I Love My Mom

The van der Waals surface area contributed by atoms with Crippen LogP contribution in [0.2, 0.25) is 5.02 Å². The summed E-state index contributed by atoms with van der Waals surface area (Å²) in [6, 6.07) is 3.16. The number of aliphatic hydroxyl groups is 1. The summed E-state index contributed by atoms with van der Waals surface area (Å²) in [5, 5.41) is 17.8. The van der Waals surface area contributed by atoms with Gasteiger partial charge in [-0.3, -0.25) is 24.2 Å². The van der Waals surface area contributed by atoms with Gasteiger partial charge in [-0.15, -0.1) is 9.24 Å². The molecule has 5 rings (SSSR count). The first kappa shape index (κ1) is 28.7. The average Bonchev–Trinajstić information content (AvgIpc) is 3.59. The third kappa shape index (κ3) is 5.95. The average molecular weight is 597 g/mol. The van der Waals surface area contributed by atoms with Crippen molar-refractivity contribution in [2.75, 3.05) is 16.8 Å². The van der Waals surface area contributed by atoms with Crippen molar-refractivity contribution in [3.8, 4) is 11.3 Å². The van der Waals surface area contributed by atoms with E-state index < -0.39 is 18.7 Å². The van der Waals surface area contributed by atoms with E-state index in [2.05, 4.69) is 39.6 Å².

Ilove my mom. But it would hard to deny that I have been somewhat relieved tohave 2,000 miles between us since she moved back to Mississippi. My motheris the bipolar product of an anxious Japanese woman and a stereotypical Southernman. Raised in the South, she was a teenage hippie, minus the politics and plus acountry-club membership. She and my dad (the product of a talented salesman andan immaculate housewife) moved from Mississippi to Hollywood in the ’70s so hecould become a professional musician. In sixth grade, my dad announcedtheir separation and divorce. It wasn’t especially surprising, but I cried, andthen thought that living in two places might be fun. So, in seventh grade, everyweekend I’d either pack to go to my mom’s apartment, or pack to return to mydad’s – “our,” he’d insist – three-bedroom Craftsman. In ninthgrade, the sleep-overs at my mom’s stopped because of one night that was anaccumulation of the dysfunction she thought she might hide. My mom and herlive-in “friend,” Bobby, had taken me and my younger brother Scott outto eat on Valentine’s Day, and my mother had one drink too many. Scott and I wereembarrassed enough just walking home with my mom and Bobby, but the balloons andflowers (his gifts for her) we had to carry and her wanderings in front of carsadded to our disgust. We reached her apartment and my brother left torollerblade with friends; he understandably didn’t want to be around that night.I left my glasses in the bedroom I shared with him and went to the small livingroom. My mom was sitting on the black couch with red eyes. She was a big sobbingmess. “Why don’t you have your glasses on?” she questioned,trying but failing to steady her voice. “Um, I was going to take ashower,” I said. I somehow felt I owed her an explanation. “Oh.I’m so sorry,” she said, tears streaming down her face. “It’sall right,” I said, slightly uncomfortable. I put my arm around hershoulders gingerly. “No, no, I should be the one comfortingyou,” she said, now completely weeping. “No,” Iargued. “I called Daddy and everything’s gonna be fine now. Go takeyour shower, honey.” I didn’t argue. “I love you so much.”Mom embraced me. I hugged her back, gently at first, then with more force. Iwondered what it was like to be her, who loved and mothered us, and indulgedalmost all our greedy whims. “I love you, too.” My eyes werebeginning to tear. Not wanting to push her further into self-pity, I held themback. “I’m going to go take that shower now,” I told her, gladto escape. My face scrunched and I felt the need to cry. I thought aboutMom telling me she should be comforting me. I wanted to cry, but the tearswouldn’t come. Finally as I shampooed my hair, I cried, sitting with myback against the wall, my knees drawn to my chest as the hot water slightlysoothed me. And I prayed and thought about heaven, where I wouldn’t see Momdrunk; no, I’d just see her happy and smiling like she should be. A knockon the door interrupted my thoughts. Mom was saying something. “Ican’t hear you,” I said, leveling my voice so as not to upsether. “Daddy’s coming over,” she said. “So hurryup.” I walked into the living room again without my glasses and saton the couch, braced for another “family talk.” My dad’s voice wasgentler than usual. I was glad I hadn’t worn my glasses, so I couldn’t quite lookin their eyes. I watched as Mom gazed at Dad somewhat adoringly. I blamedthat on the alcohol. “It’s just like Daddy’s thyroids. He has to takemedicine. I have to take medicine or I have mood swings. I haven’t had mymedicine in two weeks and it’ll be a while before it gets back in my system. It’sjust like Daddy’s thyroids,” she explained, not tooclearly. “Yes. And we, as parents,” my dad spoke slowly,”want what’s best for you and everyone involved, and think that -” “Whatever the kids want,” Mom interrupted. “Asparents, we know what’s best for them,” Dad said calmly. “Yeah, I know,” my mom whined. “I’m being selfish rightnow.” “No, you’re just responding to … natural desires. Youhaven’t seen the kids in a while, but they’ll be able to visit you …” Hespoke a while longer, my mom adding her two cents wherever she saw fit, while Ifought the tears now eager to spill out. Soon Scott and I were restuffingclothes and books into suitcases. “Bye, Mom,” I said, huggingher tightly. “Bye, honey. I love you.” “I love you,too.” “Bye,” she repeated as I was almost out of thedoor. “Janie, she’ll only be three blocks away,” Dadspoke. “I know, I know.” But even though I might be threeblocks away, the mother I had put on a pedestal as a small child would be muchfarther. “Bye, Mom. I love you.” Through the years, mymom has taught me many things, not so much through her words, but through heractions. I remember watching her bake cheesecakes, hem skirts, efficiently managedepartments at Macy’s, and stand up for her children. But I also remembermy mother twisting words so she’d appear in a more favorable light, spendingmoney she didn’t have, choosing “friends” she correctly believed shewas above, and investing in weak pride because she lacked confidence in herskills, talents and future. I remember my mother doing all these things,and I remember my dad explaining her childhood and early adulthood: her emotionalabuse, her drug abuse, her promiscuity and her avoidance of therapy and help. Iremember my dad reassuring me that I wouldn’t “be like my mother,” butI knew that before he said it. I enjoy life, its blessings and challenges, I amthankful for my abilities, and for the people in life who help where I am weak. And I realize that the most I share with my mom is a knack for makingcheesecake, a talent for taking the wrong exits on freeways, gratitude for ourtime spent reading and playing together, and thankfulness for an always mutuallove. I love my mom; that’s never been hard, though it’s certainly been astruggle to respect the woman who made so many faulty decisions that led to anearly hopeless life. It’s still a struggle to think of my mother and not cryfor her, and want her to enjoy life. And because of these things it’s tempting tothink life is unkind, but stronger than that temptation is the knowledge that myparents have always, and will always, love, cherish, support, and, in two verydifferent ways, teach their children what they can. Because of this, I know I’mtremendously fortunate.